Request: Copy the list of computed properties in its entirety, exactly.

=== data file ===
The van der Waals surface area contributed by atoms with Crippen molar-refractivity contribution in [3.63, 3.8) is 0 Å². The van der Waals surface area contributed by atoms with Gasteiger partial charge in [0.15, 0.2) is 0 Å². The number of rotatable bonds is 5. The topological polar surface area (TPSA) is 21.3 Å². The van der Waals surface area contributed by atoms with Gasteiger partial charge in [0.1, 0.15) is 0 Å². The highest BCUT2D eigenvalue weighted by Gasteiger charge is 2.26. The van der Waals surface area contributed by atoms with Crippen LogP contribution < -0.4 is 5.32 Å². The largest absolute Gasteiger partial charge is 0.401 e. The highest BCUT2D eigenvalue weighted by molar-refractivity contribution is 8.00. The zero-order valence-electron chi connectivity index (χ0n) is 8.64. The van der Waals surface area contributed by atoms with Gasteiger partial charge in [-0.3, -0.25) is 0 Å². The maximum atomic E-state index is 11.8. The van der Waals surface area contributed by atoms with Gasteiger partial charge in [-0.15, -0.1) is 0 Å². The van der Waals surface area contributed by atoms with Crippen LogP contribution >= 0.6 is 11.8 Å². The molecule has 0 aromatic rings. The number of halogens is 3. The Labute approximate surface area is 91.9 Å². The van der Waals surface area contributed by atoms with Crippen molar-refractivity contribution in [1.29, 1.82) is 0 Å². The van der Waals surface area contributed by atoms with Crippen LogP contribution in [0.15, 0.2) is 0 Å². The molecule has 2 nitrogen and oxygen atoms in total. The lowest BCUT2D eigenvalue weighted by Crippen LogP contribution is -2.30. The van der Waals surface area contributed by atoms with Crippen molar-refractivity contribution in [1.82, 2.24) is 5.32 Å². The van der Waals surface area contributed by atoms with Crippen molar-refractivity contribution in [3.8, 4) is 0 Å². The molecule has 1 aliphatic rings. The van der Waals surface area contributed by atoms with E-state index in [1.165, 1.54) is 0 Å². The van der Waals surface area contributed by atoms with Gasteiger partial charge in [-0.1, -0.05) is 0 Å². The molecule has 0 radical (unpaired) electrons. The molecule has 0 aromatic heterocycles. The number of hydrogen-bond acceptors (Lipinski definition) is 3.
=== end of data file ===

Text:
The van der Waals surface area contributed by atoms with Crippen molar-refractivity contribution in [3.63, 3.8) is 0 Å². The van der Waals surface area contributed by atoms with Gasteiger partial charge in [0.15, 0.2) is 0 Å². The number of rotatable bonds is 5. The topological polar surface area (TPSA) is 21.3 Å². The van der Waals surface area contributed by atoms with Gasteiger partial charge in [0.1, 0.15) is 0 Å². The highest BCUT2D eigenvalue weighted by Gasteiger charge is 2.26. The van der Waals surface area contributed by atoms with Crippen LogP contribution < -0.4 is 5.32 Å². The largest absolute Gasteiger partial charge is 0.401 e. The highest BCUT2D eigenvalue weighted by molar-refractivity contribution is 8.00. The zero-order valence-electron chi connectivity index (χ0n) is 8.64. The van der Waals surface area contributed by atoms with Gasteiger partial charge in [-0.3, -0.25) is 0 Å². The maximum atomic E-state index is 11.8. The van der Waals surface area contributed by atoms with Gasteiger partial charge in [-0.15, -0.1) is 0 Å². The van der Waals surface area contributed by atoms with Crippen LogP contribution >= 0.6 is 11.8 Å². The molecule has 0 aromatic rings. The number of halogens is 3. The Labute approximate surface area is 91.9 Å². The van der Waals surface area contributed by atoms with Crippen molar-refractivity contribution in [1.29, 1.82) is 0 Å². The van der Waals surface area contributed by atoms with Crippen LogP contribution in [0.15, 0.2) is 0 Å². The molecule has 2 nitrogen and oxygen atoms in total. The lowest BCUT2D eigenvalue weighted by Crippen LogP contribution is -2.30. The van der Waals surface area contributed by atoms with Crippen molar-refractivity contribution in [1.82, 2.24) is 5.32 Å². The van der Waals surface area contributed by atoms with Crippen molar-refractivity contribution in [3.8, 4) is 0 Å². The molecule has 1 aliphatic rings. The van der Waals surface area contributed by atoms with E-state index in [1.165, 1.54) is 0 Å². The van der Waals surface area contributed by atoms with Gasteiger partial charge in [-0.1, -0.05) is 0 Å². The molecule has 0 radical (unpaired) electrons. The molecule has 0 aromatic heterocycles. The number of hydrogen-bond acceptors (Lipinski definition) is 3.